Dr. Martin is graduated from University of Calicut, Kerala, India in 2001. He is a recipient of the prestigious UKEIRI-India research fellowship, and he performed his research to enhance the production of pharmaceutical compounds in medicinal plants using molecular tools in De Montfort University, Leicester, UK. He continued his research in Blumwald Lab, University of California, Davis as a postdoctoral fellow (2009-2014), and worked on the development of abiotic stress tolerant plants through genetic transformation. He started his research in KCGEB in 2014.
Research Summary: Crops tolerant to abiotic stresses
Crops growth is severely affected by the abiotic stresses such as drought, temperature and salinity. The development of crops adaptable to stress conditions addresses agricultural productivity. Plants surviving the extreme adverse conditions of UAE are the potential sources of unique genetic determinants conferring tolerance to various abiotic stresses. A number of genes enabling the plants to adapt the stress conditions have been identified and cloned from the plants growing well in the UAE conditions. The research focus is to functionally characterize these genes as to the stress conditions, and also to be stacked to compete high to the stresses. Besides, promoters inducing the expression of the key genes conferring tolerance to different stresses have also been identified and cloned. The genes conferring tolerance to different stresses under the control of these inducible promoters are used to develop genetically modified crops adaptable to the various stresses. The strategies include genomics, proteomics, molecular biology, plant transformation, and metabolomics approaches to characterize the genes. The target crops are tomato, eggplant, peanut, quinoa, pearl millet, maize, and date palm. In addition, the research on fruit crops focuses on flowering time, ripening and other novel fruit traits.
CRISPR/Cas9, the designer nuclease enables to switch genes off by knocking out or inserting new sequences with surgical precision at a specific site in the genome. The state-of-the-art Genome Editing technology have extensive practical applications in agriculture such as the development of new crop varieties, high-yielding crops tolerant to abiotic and biotic stresses, and fruits/vegetables/grains of high nutritional value. The research is focusing to develop crops with high tolerance to abiotic stresses, and also fruits with improved quality using CRISPR/Cas.
Dr. Ling joined the Khalifa Center for Genetic Engineering and Biotechnology as a Senior Research Associate in 2014. She received her Bachelor of Science degree from the Ohio State University (Ohio, USA). She completed her doctoral degree in Molecular Genetics under the supervision of Professor Harald Vaessin at the Ohio State University in 2000. Her doctoral research focused on cell cycle regulation of the neuronal stem cells. In 2001, she joined the Bruce Edgar laboratory at the Fred Hutchinson Cancer Research Center – FHCRC (Seattle, USA) as a postdoctoral fellow to work on cell cycle and cell growth regulations. In 2008, she continued her research in the Eisenman laboratory at the FHCRC, focusing on post-translational regulations of the Myc oncogene.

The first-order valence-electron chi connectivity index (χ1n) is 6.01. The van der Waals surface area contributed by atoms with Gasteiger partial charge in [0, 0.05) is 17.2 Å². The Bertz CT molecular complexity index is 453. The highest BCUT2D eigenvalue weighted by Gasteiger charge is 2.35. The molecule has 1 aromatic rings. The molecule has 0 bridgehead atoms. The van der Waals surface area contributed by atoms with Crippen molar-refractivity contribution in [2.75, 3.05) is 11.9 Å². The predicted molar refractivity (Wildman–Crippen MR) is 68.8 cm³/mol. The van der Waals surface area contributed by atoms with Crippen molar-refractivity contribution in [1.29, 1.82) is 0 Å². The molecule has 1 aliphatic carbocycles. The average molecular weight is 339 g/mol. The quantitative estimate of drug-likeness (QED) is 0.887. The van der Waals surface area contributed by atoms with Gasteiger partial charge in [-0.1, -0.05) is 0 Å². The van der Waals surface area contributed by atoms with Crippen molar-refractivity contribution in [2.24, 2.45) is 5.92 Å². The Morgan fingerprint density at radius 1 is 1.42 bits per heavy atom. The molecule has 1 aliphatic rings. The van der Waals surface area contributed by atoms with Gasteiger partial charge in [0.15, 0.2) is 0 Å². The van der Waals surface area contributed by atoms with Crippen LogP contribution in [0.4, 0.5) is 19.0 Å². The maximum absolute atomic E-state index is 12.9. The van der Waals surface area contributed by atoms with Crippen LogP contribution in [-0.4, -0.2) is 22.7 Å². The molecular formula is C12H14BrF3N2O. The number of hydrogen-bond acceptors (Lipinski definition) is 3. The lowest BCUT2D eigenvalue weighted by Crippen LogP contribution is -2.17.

Research Summary:Learning from halophytes for crop improvement
Increased salinity is a major abiotic stress resulting in both osmotic and ionic stresses presenting a great challenge for plant growth and crop productivity. Through various changes in genetic, metabolic and physiological traits, local plants growing in the UAE are well adapted to different abiotic stresses in the arid or semi-arid environment. These plants could potentially provide important genetic resources for crop improvement to enhance abiotic stress tolerance. As majority of crops are glycophytes, i.e. sensitive to saline environment, an enhancement in their salt tolerance could contribute to overall increase in crop production.
The research interests of my group are to investigate and utilize the natural genetic potential of abiotic stress tolerant halophyte for crop improvement. We are keen to understand how these halophytes survive in the saline environment through their physiological, biochemical and anatomical adaptations. Comparative genomic and transcriptomic studies on related halophytes and glycophytes could provide some vital insights into the ionic, molecular and cellular mechanisms involved in salt tolerance. By incorporating comparative genomics, bioinformatics and bio-engineering, my group aims to identify and analyze novel salt-responsive genes and regulatory elements that contribute to overall salt tolerance in local halophyte. The identified genes and regulatory elements will be utilized to improve salt tolerance in the crops using genetic engineering approach.